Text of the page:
When the Guardian reported last week that the famous ‘Keeling Curve‘ measure of atmospheric carbon dioxide, made at the Mauna Loa observatory, has hit an average 400ppm, it did so in terms which emphasized the moment as an historical event. A kind of step-change, or barrier passed. Of course, in scientific terms, 400ppm does not necessarily tell us very much. Climate modelling and prediction are heroically complex tasks, not reducible to crudely picking a number from a series as a ‘turning point’. In part the choice to highlight this measurement now is part of the the continuing scientific struggle with the apologists of inaction, who have recently been seeking to selectively exploit recent temperature data to suggest global warming has stalled.
Yet, what is interesting to me as an historian is the representation of the ‘curve’ as historical, and in particular as evidence for a future historian looking back. This representation of the historicity of an attempt to measure and model our atmosphere and climate is both intriguing and important. It demonstrates the way in which the so-called ‘debate’ on climate change (something that would better be understood as a struggle) is deeply structured by our sense of time and history. In part it is perhaps an attempt to fill in for the fundamentally ahistorical, or perhaps, impossibly-historical, character of this field of science. One of the great problems for climate scientists, is that while they have developed powerful tools for understanding past and future climatic change, it is often difficult for these to talk to the human historical dimension. When told we are heading for disaster, we tend to ask “When will the disaster strike?”, or, “When is the point of no return?”. Such questions, which in some ways obfuscate the nature of the political issues at stake, stem from the historical turn of mind.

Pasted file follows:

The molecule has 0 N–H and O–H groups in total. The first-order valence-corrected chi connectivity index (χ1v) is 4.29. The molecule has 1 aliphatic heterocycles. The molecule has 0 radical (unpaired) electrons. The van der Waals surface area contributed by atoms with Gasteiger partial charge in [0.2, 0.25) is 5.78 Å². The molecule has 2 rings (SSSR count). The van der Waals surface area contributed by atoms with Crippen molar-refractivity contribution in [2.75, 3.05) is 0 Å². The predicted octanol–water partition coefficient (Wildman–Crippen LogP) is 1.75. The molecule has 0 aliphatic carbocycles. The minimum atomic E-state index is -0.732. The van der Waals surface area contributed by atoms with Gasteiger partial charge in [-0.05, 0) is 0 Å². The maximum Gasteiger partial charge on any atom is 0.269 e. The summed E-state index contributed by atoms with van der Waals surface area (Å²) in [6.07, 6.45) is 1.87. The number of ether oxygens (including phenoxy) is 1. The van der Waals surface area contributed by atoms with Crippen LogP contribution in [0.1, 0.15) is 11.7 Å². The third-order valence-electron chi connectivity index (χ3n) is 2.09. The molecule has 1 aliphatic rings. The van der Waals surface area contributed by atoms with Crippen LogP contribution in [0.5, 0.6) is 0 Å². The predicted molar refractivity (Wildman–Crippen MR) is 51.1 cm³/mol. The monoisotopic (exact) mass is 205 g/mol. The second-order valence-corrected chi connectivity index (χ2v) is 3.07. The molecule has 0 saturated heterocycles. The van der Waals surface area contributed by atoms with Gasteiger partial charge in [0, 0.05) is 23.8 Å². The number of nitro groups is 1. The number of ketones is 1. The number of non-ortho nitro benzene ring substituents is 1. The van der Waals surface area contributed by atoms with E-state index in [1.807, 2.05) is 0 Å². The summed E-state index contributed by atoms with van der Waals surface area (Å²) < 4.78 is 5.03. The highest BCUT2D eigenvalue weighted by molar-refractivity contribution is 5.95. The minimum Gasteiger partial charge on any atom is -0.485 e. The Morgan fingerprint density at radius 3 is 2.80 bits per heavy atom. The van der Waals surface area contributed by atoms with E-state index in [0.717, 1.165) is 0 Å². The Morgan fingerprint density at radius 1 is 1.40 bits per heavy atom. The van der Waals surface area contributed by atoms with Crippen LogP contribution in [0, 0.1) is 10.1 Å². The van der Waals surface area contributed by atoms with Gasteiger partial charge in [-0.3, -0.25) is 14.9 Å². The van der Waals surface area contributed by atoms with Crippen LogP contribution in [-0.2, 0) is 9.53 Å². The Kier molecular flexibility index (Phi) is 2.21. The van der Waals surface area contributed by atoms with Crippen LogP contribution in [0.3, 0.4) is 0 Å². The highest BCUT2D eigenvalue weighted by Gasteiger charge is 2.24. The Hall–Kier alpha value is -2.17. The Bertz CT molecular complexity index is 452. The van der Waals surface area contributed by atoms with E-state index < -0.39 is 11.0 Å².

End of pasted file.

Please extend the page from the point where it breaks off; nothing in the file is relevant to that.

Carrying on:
With this in mind, it is useful to look again at the curve, to consider the nature of the historicity it seeks to communicate. One is struck by the way in which the curve emerges from nowhere, the arbitrary starting date of 1958 is when Charles Keeling began recording the data. From that point, its repetitious peaks and troughs rise almost relentlessly. We can imagine it gently rising in the same manner well beyond 400ppm. As such this is a record of a natural catastrophe, a sign of some mechanism of transformation functioning beyond human control, the ever increasing energy demands and atmospheric pollution of industrial ‘progress’. It is the history of the ‘non-history’ of capitalism itself, ever on the rise, acting independently of human good or human will.
For this historian, however, what is evident is the absolute absence of historicity from the chart. There are no dramatic interventions into its data anywhere, no ‘events’ in the traditional historical sense, merely a continuous intractable rise. This lack of historicity, the absence of an ‘event’, is, however, what is most compelling and provocative about this graph. In the end, 400ppm is just another point on a line. It too will be surpassed in time and concentration like all the others. No human intervention has yet made any difference to the upward trajectory of the curve. Ultimately, the Keeling Curve tells us a story about the absence of a turning point, the absence of a political choice, and this is perhaps the source of our fascination with it. We study it in the hope of the appearance of an historical rupture; a point at which we choose to survive; the point at which capitalism is rendered no longer a natural force acting against our will, but subject to rational control.
We study this chart, then, for signs of revolution, and we are troubled by its absence. For we already know that only with the intervention of a political event will the Keeling Curve finally have been rendered truly historical.